Vehicle-to-grid (V2G) technology is not new, but it is extremely nascent. To many, it is the natural progression from “smart charging,” whereby electric vehicles (EVs) are only recharged at the best time for the network, to a more holistic grid scheme. But V2G trials are unfolding slowly, as finding the right business model has so far proved rather elusive.
One ambitious and exciting experiment is underway by Dominion Energy, in Virginia. In an attempt to support the integration of a large offshore wind farm, the company has incorporated electric school buses as a grid flexibility asset. When the buses are not expected to be used, the utility will store any unneeded energy in the batteries, saving it for peak hours.
A New Way of Sharing Energy
Dominion Energy’s experiment, which is set to be fully functional at the end of this year, is looking to share the energy capacity of the batteries in the school buses, creating a new opportunity for shared battery use. The idea is that at the end of the school rush the buses will return to their depots where they will be hooked up to so-called bidirectional V2G chargers, and, by extension, a digital distributed energy-management system. This “smart” system charges the electric batteries quickly at the optimal time, and then transfers the rest to the grid. Although the grid, called APEX and provided by a California-based company called Proterra, is in its infancy, the ambition is that it will eventually be expanded to manage all distributed assets, including wind and solar power technology.
The hope is that the efforts of the buses will mitigate the need to build additional forms of capacity for the existing grid, and also will open the door for more renewable energy integration. In this example, offshore wind will produce clean energy primarily in the afternoon or at night when the bus batteries are being charged. This should stabilize the distribution grid in terms of voltage levels, among other things. Dominion’s experiment is targeting more than 1,500 buses by 2025, which theoretically will provide the storage and supply excess capacity to power more than 15,000 homes for a good portion of the day.
Mainstream Alternatives and Business Models
While school buses provide an interesting experiment, it is a limited one when making the case for V2G technology. For a really impactful scalability, V2G will need to be deployed in a commercial sense for those who operate EV fleets, not to mention consumers.
In the southwest of England, a co-funded consumer-focused V2G experiment is already underway, conducted by Octopus Energy and known as Powerloop. The experiment involves paying participants to lease a Nissan Leaf car, which is currently one of only two cars available in the UK with bidirectional charging capabilities, and giving them a free bidirectional charger—the only one of its kind that can function from home.
The participants are required to charge their Nissan Leaf between 4p.m. and 5 p.m. so that the energy can support peak demand at 6 p.m. Similar projects are being conducted by EDF Energy and Ovo Energy. But the experiments are hindered by the complicated and ageing nature of the UK’s grid infrastructure.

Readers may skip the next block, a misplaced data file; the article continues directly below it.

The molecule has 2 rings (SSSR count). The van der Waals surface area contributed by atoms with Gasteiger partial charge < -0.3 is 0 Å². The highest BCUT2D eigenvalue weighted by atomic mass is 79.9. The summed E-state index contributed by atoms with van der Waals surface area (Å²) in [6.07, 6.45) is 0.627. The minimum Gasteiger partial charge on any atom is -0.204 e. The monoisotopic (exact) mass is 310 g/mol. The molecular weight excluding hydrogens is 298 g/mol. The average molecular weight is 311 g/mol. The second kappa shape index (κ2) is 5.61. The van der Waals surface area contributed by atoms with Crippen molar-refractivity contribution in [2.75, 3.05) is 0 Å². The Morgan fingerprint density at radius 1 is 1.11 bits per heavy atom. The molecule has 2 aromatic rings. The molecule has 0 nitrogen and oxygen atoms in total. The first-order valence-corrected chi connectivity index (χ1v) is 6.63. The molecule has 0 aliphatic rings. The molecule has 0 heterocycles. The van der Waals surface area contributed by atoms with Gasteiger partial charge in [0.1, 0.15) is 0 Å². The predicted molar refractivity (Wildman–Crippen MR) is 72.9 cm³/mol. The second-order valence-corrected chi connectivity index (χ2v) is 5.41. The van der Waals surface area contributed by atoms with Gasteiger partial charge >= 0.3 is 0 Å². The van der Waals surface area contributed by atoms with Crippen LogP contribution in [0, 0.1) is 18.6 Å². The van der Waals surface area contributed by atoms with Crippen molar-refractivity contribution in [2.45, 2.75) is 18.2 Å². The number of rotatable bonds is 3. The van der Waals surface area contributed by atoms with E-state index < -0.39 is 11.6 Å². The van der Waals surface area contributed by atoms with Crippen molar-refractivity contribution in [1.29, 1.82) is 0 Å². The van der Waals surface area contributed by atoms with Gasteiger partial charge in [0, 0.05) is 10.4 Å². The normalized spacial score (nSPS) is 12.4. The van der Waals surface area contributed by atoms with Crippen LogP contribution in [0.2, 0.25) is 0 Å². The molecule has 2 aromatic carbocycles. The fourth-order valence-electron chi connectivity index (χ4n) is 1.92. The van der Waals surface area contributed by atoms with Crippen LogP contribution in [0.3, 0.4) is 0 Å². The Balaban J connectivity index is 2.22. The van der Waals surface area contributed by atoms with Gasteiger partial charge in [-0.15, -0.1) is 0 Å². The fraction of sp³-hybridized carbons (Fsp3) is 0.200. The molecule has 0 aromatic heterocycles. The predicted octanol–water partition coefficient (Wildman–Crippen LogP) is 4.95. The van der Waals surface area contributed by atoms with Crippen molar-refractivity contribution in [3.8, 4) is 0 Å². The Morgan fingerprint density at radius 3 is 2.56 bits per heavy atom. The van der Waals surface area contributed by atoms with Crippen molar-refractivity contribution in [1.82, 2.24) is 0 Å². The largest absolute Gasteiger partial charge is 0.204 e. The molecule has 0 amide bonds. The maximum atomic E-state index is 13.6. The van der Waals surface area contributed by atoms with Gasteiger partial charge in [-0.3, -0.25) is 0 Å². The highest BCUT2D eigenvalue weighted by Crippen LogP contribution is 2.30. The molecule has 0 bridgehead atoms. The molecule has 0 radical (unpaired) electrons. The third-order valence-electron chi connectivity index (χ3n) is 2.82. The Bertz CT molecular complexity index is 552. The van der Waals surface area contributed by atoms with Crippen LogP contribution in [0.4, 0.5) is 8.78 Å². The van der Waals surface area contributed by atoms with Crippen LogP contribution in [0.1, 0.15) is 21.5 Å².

Long-term, the idea is for customers to seek cash incentives by selling energy back to the grid at flexible times. The major obstacle, at the moment, is the value placed on V2G energy is not yet high enough.
To get things moving, a similar approach might need to be applied that has already worked for rooftop solar in which the government propped up feed-in-tariffs, or for utilities to inflate the price in order to make the service viable. The major obstacle, however, remains the complicated (segregated) structure of national energy systems and particularly the UK energy system.
Challenges to V2G and the Future
Aside from problems with archaic grid models, there are no clear regulations in place for V2G and the infrastructure to make it possible is expensive. There is little desire to take up bidirectional inverters that can convert DC to AC and vice versa, because unidirectional inverters are most common to use for the fast-charging of vehicles. This lack of desire for bidirectional inverters only adds to the expense of V2G.
Unpredictability is also an issue, as for V2G to work properly customers will need to plug in their cars at the same time. At least for the experiments currently being trialed, participants have to be closely monitored for when they hook up to the network. But this unpredictability could be waived when large commercial fleets are utilized, as many vehicles in such circumstances are often based and not used at the same time—they would make ideal opportunities for battery-energy extraction to relieve pressure on grid networks. Interesting proposals to make V2G more attractive to consumers include offering free parking for hook-ups at airports and shopping centers, for example.
Increasingly, more investors are optimistic that V2G will work and see it as an opportunity to reduce the number of upgrades needed when more EVs start to use the power grid. It is estimated that in the UK, a high of about 4.1 million EVs could be on the road by 2030, and that the energy they could provide could be as much as 16% of the overall demand across the country.
The future looks mostly positive for V2G technology, even if the way forward isn’t always clear. Other promising news includes the development of one company, U.S.-based Fermata Energy, that has manufactured a bidirectional charger for EVs that can be used at home, the first of its kind. And, of course, the giant Tesla is integrating V2G capabilities into the Model 3. Things certainly seem to be moving up a gear, but time will tell.
—Neil Wright is a content writer and researcher for We Buy Any Motorcaravan. He has a special interest in climate change, the prospect of renewable energy, and eco-socialism.